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Cultural Approaches to Pediatric Palliative Care in Central Massachusetts: Liberian

This subject guide is a collaborative project with the Children's Medical Center Pediatric Palliative Care Team, the Lamar Soutter Library, and Interpreter Services.





General Cultural Information: Liberia is a country on the west coast of Africa. The history of Liberia is unique among African nations because of its relationship with the United States. It is one of the few countries in Africa, and the only country in West Africa, without roots in the European scramble for Africa. It was founded and colonized by freed American slaves with the help of a private organization called the American Colonization Society in 1821-1822. The culture of Liberia reflects this nation's diverse ethnicities and long history. The official language of Liberia is English. There are more than 20 indigenous languages and a few have their own unique alphabets.

Family Structure: The people are defined by extended family.  A typical household contains a couple, their children, and the parents of the couple. An extended family home would contain cousins, brothers, sisters, nieces, and nephews as well. There is a high priority in respecting one another, especially the elderly, as they are the source of wisdom and knowledge. Therefore, their say in family matters is very important. School is a number one priority of the children. Parents will make other financial sacrifices to ensure a good education for their children. Children are valued as future supporters of the parents in the old age, so it is important to create appreciation. Chores are taken at an early age to understand responsibility. 

Religious Practice: Pre-coup Liberia often characterized itself as a "Christian nation," but a number of shifting religious identities and practices were and still are available. Active membership in a Christian denomination probably involves less than 20 percent of the population. Twenty to 30 percent of the population is at least nominally Muslim, and the remainder practices indigenous religious systems surrounding ancestor worship and secret society membership. Even in areas of widespread Christian or Muslim conversion, indigenous institutions such as polygyny, belief in witchcraft, and trial by ordeal persist. Many individuals combine elements from all three systems. Funerals are very important in all religions and are as elaborate as a family can afford, often going on for days or weeks.

Food in Daily Life: The primary staple is rice. This complex carbohydrate forms the centerpiece of the meal, and savory sauces provide flavor. Meat or fish is used as a garnish or ingredient in the sauce rather than being the focus of the meal. In rural areas, people begin the day with a small meal of leftover rice or boiled cassava dipped in the sauce from the day before. Depending on the time of year and work schedule, the main meal may be served at midday or in the evening. Snacks of mangoes, bananas, sugercane, coconut, fried plantain or cassava and citrus fruits may be consumed throughout the day.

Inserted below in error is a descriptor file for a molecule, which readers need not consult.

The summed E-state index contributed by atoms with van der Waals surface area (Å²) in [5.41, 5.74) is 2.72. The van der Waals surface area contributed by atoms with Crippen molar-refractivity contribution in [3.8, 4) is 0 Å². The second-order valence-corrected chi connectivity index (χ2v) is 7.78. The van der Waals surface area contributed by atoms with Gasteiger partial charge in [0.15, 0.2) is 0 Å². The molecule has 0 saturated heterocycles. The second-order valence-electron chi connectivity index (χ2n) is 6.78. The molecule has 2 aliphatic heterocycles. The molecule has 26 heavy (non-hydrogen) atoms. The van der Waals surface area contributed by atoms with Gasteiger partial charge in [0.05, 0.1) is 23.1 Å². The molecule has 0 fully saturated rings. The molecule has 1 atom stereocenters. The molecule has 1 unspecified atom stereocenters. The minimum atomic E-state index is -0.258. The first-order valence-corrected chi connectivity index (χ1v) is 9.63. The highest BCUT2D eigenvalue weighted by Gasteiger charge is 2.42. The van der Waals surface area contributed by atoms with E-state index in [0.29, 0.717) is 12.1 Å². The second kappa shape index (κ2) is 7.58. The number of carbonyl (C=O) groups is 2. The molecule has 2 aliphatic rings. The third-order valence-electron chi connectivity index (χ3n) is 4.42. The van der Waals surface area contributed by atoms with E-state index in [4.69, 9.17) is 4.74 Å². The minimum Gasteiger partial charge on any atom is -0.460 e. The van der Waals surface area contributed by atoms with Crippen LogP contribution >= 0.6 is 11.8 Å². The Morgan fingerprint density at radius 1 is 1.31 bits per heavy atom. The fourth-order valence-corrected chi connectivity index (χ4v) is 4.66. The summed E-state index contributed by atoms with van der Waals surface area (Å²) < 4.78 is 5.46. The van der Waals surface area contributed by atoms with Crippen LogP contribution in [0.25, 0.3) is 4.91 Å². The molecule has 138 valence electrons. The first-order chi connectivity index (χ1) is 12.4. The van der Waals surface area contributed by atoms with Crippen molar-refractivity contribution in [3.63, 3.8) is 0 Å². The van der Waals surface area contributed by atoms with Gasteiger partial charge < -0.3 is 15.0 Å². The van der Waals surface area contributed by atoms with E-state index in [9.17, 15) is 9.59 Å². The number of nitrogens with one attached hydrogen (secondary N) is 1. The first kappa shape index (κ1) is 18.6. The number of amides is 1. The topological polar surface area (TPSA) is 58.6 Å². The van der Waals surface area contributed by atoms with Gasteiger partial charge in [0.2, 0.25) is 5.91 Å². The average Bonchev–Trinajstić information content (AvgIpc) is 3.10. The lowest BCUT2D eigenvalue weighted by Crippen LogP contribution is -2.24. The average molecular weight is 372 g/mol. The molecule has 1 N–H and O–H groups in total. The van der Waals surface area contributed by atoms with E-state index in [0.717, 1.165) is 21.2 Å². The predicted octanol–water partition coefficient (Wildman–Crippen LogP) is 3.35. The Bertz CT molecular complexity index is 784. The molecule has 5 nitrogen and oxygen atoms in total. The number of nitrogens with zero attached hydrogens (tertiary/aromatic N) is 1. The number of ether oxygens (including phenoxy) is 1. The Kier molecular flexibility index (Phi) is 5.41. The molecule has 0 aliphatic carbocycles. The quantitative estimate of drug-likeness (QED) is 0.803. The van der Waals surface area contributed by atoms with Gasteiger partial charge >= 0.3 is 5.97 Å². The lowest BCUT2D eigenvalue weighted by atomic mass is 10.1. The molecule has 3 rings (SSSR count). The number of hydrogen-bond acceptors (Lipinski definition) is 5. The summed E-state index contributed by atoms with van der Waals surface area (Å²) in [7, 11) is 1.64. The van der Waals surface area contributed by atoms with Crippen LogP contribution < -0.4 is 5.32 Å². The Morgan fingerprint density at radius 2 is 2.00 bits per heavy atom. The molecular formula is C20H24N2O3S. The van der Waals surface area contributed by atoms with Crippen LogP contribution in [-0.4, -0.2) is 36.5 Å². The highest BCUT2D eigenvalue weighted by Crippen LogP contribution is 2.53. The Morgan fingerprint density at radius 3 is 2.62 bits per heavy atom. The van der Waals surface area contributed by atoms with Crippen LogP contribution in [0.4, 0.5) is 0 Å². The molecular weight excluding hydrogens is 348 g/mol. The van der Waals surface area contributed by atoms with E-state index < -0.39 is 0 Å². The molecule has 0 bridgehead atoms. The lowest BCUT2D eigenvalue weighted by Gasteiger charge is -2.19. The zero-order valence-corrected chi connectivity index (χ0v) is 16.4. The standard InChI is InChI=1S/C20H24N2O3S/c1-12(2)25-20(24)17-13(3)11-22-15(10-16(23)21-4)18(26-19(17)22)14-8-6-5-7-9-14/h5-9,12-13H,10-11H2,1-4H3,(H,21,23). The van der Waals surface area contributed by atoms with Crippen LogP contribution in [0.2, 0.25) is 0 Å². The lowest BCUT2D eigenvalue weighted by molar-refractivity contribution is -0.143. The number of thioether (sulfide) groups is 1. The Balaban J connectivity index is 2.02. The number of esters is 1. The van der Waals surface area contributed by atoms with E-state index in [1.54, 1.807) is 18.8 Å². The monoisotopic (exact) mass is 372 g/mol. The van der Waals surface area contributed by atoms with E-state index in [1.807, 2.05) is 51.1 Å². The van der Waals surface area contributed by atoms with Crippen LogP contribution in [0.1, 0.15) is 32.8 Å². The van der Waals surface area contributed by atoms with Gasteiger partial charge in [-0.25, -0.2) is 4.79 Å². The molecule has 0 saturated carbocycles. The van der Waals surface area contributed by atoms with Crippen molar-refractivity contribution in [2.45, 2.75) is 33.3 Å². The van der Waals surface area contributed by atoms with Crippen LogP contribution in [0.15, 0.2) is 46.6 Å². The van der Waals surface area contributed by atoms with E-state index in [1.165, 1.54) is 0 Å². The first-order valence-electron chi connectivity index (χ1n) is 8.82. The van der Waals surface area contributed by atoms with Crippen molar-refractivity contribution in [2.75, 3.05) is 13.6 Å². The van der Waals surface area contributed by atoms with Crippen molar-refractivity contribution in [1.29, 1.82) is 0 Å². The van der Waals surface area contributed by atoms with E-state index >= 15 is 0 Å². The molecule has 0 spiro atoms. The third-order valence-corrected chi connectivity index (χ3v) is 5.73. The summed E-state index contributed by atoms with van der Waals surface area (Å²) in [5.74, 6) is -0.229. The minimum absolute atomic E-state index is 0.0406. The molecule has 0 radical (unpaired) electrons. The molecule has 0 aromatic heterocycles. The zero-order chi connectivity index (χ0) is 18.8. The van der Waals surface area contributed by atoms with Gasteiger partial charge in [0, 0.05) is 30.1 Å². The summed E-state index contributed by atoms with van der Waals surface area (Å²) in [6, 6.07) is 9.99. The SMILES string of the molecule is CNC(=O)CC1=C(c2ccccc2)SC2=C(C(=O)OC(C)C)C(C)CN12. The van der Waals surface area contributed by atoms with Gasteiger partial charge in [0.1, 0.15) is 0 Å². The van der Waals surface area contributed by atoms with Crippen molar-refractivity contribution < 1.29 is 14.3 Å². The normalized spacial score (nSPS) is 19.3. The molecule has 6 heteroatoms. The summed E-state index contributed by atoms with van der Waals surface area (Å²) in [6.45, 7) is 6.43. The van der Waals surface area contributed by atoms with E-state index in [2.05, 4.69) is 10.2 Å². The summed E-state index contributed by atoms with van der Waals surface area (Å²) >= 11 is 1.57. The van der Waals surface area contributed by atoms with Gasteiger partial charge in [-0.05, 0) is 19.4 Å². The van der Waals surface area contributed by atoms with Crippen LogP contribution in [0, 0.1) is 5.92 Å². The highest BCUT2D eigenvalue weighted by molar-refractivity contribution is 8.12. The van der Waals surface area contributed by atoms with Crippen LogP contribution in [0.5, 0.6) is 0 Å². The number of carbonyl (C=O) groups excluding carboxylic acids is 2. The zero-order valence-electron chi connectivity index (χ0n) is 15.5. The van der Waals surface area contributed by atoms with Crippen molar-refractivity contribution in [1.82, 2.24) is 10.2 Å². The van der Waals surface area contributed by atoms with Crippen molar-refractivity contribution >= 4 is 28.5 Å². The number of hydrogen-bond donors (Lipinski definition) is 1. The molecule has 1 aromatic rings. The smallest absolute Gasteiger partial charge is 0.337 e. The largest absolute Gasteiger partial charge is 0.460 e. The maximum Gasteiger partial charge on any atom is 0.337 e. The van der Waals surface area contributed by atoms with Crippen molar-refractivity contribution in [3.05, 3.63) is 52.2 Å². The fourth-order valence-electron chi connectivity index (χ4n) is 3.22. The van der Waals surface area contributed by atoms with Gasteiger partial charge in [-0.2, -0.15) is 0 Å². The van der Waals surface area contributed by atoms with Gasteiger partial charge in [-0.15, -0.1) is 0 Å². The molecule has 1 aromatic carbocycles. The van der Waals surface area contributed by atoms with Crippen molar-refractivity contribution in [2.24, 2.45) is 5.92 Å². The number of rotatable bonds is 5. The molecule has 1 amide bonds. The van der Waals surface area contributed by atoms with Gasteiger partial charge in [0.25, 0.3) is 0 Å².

Communication Style: Greeting styles depends on the ethnic group being greeted. It is important to greet with a smile, and eye contact while shaking hands. Women usually nod their head and say hello, however if a woman does extend hand, it is okay to shake the hand.

Concepts of Health and Wellness: Infectious disease is the major health concern in Liberia. This includes Malaria, tuberculosis, choleria, yellow fever, and polio. These are not suffered by Liberian Americans, they suffer hypertension, diabetes, high cholesterol, stroke, and heart disease.

There is a belief in witchcraft, and people may hold that responsible for illness. Home remedies and rituals may be practiced to heal common health issues.

Death and Afterlife: Funerals are a time of grief and joy, and may continue for days or weeks. Family and friends greatly miss the deceased, however they appreciate that their loved one is now in a better place. A wake is held at the family's home on the night before the funeral. There is a feast, spiritual singing and music to heal those who are grieving the loss.  

Local Community Information: 

The Liberian Connection: 

An online magazine of news from Liberia and within the Liberian American community. Contents include news, features, sports, entertainment, an email directory of Liberians in the United States, and several chat rooms. It also has dozens of links to other Liberian Web sites.

Coalition of Progressive Liberians in the Americas (COPLA) based in New York with an office in Georgia, describes itself as "a watchdog of vice and virtue" in the Liberian community.

ContactBodioh Siapoe, Founder and Chairman.

                108-109 91 St.

                 Queens, NY 11418

                 718 849-8243


Countries and their Cultures.  Liberian Americans.  Retrieved from

Kwintessential.  Retrieved from